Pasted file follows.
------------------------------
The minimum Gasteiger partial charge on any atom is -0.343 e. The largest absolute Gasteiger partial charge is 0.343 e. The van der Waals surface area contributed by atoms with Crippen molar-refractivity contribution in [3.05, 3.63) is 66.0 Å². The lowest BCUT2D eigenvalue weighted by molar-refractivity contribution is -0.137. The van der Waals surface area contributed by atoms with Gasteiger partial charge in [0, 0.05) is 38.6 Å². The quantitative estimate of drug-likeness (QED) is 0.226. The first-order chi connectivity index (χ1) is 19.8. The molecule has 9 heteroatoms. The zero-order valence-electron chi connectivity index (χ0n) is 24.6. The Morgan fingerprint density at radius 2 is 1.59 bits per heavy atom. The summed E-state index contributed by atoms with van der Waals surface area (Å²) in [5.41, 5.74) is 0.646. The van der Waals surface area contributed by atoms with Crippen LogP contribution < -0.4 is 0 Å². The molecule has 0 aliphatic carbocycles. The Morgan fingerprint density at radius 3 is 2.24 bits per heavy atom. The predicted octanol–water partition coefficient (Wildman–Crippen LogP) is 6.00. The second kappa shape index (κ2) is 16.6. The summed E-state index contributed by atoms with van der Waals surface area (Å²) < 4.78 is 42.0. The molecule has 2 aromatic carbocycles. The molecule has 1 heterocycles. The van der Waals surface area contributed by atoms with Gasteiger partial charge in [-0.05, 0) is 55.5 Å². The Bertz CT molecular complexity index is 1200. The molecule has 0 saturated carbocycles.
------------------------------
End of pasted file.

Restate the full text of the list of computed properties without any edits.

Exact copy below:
The minimum Gasteiger partial charge on any atom is -0.343 e. The largest absolute Gasteiger partial charge is 0.343 e. The van der Waals surface area contributed by atoms with Crippen molar-refractivity contribution in [3.05, 3.63) is 66.0 Å². The lowest BCUT2D eigenvalue weighted by molar-refractivity contribution is -0.137. The van der Waals surface area contributed by atoms with Gasteiger partial charge in [0, 0.05) is 38.6 Å². The quantitative estimate of drug-likeness (QED) is 0.226. The first-order chi connectivity index (χ1) is 19.8. The molecule has 9 heteroatoms. The zero-order valence-electron chi connectivity index (χ0n) is 24.6. The Morgan fingerprint density at radius 2 is 1.59 bits per heavy atom. The summed E-state index contributed by atoms with van der Waals surface area (Å²) in [5.41, 5.74) is 0.646. The van der Waals surface area contributed by atoms with Crippen LogP contribution < -0.4 is 0 Å². The molecule has 0 aliphatic carbocycles. The Morgan fingerprint density at radius 3 is 2.24 bits per heavy atom. The predicted octanol–water partition coefficient (Wildman–Crippen LogP) is 6.00. The second kappa shape index (κ2) is 16.6. The summed E-state index contributed by atoms with van der Waals surface area (Å²) < 4.78 is 42.0. The molecule has 2 aromatic carbocycles. The molecule has 1 heterocycles. The van der Waals surface area contributed by atoms with Gasteiger partial charge in [-0.05, 0) is 55.5 Å². The Bertz CT molecular complexity index is 1200. The molecule has 0 saturated carbocycles.